For those who don't live with diabetes, here are some reminders:
basal rate = background insulin, usually fast-acting, delivered 24/7 by an insulin pump
bolus = equivalent of an injection of insulin, usually rapid-acting
CGM = continuous glucose monitor, which gives glucose readings every 1 to 5 minutes
BG = blood glucose, measured by a BG meter; aka "blood sugar." Normal is 70 to ~120 depending on various conditions. BG is affected by insulin concentration, stress, exercise, food, illness,...
insulin = hormone that facilitates movement of BG from blood to cells; fast-acting insulin starts working fairly quickly, peaks in about an hour or so, and sticks around for 3-4+ hours (for me). Exercise makes insulin much, much more potent.
The other night, I woke up around 1 AM feeling weak and hungry, as if I had low blood sugar. I checked and it was okay at 100. Not sure if my BG was rising or falling, since I am not, sadly, using a CGM right now, I ate half of a gel--about 10-15 g carbs--and went back to sleep. When I checked again before starting a morning swim, I was startled to see 279 on the meter. If anything, I have been waking up low in the morning recently since I significantly increased my basal rates. I was about to hop in the pool and figured leaving my basal rate at 100%, instead of reducing by 20-30%, plus skipping a pre-exercise snack, would help knock it down. Although I might typically give a little insulin to get things started, I decided to forgo it because of my elevated basal rate. I started my swim with a big set of 50's and felt thirsty and lethargic. I kept going, realizing that some days are better than others for a variety of reasons; still, I was having to work really hard to make intervals that were manageable the week before. After 45 minutes, I checked my BG, which had risen to a sticky 316. Ugh! No wonder I felt horrible. I gave a 1.2-unit bolus, drank some more water, and got back in the pool. A little disconcerted, I checked again about 20 minutes later and saw that I had already fallen to 262, and following my swim I had settled down to 122. There were many moments during the first half of this swim where I wanted to call it a day. While I am obviously a big fan of exercise, I do it for health benefits and for my enjoyment; it is not required to be an act of heroics! But sometimes, it sort of feels that way. Once I could see that my blood sugar was falling, I felt comfortable from past experience that things would improve. Throughout the day, I still felt off, and wonder if my probable prolonged overnight high BG had taken a toll.
My blood sugars were pretty oscillatory for the day and I had a late lunch/snack around 4 PM, requiring about 6 units of insulin, which is a lot considering my daily insulin is anywhere from 20 to 35 units. I was supposed to run after work, but had not been looking forward to it during the day. With my IT band troubles as of late, I haven't been able to really enjoy running, with each run ending in pain and frustration. Maybe I subconsciously ate late so I could use a massive bolus-on-board as an excuse? It's possible. For some reason, though, taking a lot of insulin made me feel a little better and I started to think that maybe I would run after all. So, about 45 minutes before I started running, I knocked my basal rate down by 90%, meaning I was basically taking little to no insulin. I didn't really think this would work, but had plenty of back-up GU handy. At 6:30, I started my run; I decided to run on the track in case I had to bail early. My BG was at about 120 and I decided I would just run and see how it fared. I just didn't want to eat more calories if I could help it. About 30 minutes into it, I had that sudden realization, "I'm low." I was at 74 and ate one gel and kept going. My blood sugar came back up nicely and I was able to finish my 50-minute run without any BG or IT band catastrophes.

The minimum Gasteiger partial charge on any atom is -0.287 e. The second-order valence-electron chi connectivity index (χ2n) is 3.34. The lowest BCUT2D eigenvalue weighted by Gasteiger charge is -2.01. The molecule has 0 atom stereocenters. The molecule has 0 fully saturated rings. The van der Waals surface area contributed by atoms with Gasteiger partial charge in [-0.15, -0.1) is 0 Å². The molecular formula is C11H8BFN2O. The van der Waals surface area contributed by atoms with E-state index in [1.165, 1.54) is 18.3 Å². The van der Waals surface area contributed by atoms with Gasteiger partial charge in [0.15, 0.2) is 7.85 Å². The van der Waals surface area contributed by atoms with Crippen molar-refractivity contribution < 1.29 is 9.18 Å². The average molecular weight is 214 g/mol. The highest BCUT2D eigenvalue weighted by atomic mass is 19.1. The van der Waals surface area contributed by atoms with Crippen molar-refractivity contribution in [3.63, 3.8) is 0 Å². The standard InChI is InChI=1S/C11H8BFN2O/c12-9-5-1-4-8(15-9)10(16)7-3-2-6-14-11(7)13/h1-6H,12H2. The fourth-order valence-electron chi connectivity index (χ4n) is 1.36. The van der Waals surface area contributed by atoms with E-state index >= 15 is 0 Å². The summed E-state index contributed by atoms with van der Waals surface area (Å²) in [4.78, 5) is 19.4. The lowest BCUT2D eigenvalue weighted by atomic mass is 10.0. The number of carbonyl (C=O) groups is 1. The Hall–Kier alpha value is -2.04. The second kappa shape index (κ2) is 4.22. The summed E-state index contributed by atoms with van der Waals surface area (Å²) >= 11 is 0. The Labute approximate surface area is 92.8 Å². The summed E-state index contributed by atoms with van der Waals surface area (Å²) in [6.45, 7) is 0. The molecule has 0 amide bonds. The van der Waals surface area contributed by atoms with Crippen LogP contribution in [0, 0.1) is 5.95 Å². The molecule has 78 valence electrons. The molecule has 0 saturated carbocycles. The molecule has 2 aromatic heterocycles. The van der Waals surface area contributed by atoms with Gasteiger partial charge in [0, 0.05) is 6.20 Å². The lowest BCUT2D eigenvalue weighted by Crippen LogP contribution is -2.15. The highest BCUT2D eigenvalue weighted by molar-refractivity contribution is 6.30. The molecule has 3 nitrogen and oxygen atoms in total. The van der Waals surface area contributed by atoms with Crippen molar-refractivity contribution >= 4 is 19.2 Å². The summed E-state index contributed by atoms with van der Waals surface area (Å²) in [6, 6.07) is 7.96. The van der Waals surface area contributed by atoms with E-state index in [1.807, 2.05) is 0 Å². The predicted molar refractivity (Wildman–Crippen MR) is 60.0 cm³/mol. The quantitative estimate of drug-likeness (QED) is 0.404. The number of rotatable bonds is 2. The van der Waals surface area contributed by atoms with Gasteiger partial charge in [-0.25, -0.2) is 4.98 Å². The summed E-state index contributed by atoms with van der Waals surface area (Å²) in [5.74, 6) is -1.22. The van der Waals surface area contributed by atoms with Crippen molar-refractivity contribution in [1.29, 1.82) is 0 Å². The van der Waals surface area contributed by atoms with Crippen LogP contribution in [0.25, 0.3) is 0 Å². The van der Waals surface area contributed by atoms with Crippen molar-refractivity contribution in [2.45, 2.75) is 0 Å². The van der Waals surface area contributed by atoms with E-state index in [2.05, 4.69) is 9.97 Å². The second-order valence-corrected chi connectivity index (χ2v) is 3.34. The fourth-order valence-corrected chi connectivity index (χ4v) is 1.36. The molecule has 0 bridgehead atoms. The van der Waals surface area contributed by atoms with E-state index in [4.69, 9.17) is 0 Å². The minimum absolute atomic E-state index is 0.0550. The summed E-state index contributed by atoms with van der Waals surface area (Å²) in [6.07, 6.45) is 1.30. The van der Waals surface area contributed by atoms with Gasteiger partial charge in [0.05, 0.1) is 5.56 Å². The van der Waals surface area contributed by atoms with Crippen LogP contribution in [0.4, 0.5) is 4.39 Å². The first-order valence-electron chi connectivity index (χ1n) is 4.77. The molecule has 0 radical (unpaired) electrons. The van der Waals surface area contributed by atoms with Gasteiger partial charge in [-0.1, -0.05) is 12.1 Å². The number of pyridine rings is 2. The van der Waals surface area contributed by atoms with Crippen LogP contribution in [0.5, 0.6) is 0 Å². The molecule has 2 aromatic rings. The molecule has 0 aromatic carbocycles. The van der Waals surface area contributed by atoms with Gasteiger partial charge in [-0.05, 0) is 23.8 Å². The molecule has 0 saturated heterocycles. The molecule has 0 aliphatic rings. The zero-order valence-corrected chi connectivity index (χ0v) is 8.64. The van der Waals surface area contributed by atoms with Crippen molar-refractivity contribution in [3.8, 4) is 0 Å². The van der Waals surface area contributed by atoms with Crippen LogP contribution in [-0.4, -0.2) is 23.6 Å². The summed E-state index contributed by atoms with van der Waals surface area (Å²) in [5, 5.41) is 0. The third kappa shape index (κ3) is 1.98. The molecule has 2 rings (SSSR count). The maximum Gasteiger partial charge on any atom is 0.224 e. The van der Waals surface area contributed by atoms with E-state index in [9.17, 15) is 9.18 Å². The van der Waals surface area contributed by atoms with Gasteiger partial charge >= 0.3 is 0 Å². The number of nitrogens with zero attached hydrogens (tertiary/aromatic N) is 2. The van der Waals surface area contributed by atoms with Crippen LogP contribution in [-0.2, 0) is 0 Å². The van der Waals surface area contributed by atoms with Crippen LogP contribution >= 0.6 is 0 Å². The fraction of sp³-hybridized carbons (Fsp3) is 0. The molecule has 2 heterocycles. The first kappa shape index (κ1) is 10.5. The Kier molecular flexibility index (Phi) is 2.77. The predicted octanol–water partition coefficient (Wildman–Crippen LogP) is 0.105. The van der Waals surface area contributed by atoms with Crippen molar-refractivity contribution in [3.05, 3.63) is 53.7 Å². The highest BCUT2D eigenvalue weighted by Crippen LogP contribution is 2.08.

In retrospect, it would have worked better to take a little insulin before my swim, and check partway through. If I needed to eat at that point, I could have. Also, during my run, I felt like it was likely that I would drop, so it might have been better to eat before I got started, rather than waiting until I was low. (Well, in the first place, it would have been better to not take 6 units of insulin that close to exercise.) In both cases, I was motivated by trying to avoid eating extra calories. I had to eat the calories anyway for the run, and getting my BG down sooner during my swim would have led to a more productive, healthier workout. And I was definitely hungry in the pool, so being able to eat a gel might have helped me swim stronger.
In the end, I was happy that I was able to get through both workouts, although the mental struggle in getting through them (and even starting them) was tough. I do love exercise, but that doesn't mean I love every workout. Anyway, Ironman Arizona is coming up quickly and at this point, each workout is key and will make a difference in how I feel race day. I am hoping that a little pain now will make race day a little less painful; I'd like to keep my focus on the wonderful experience of racing with my Triabetes team and watching out for my Triabuddy Elisa and other friends and family along the course!
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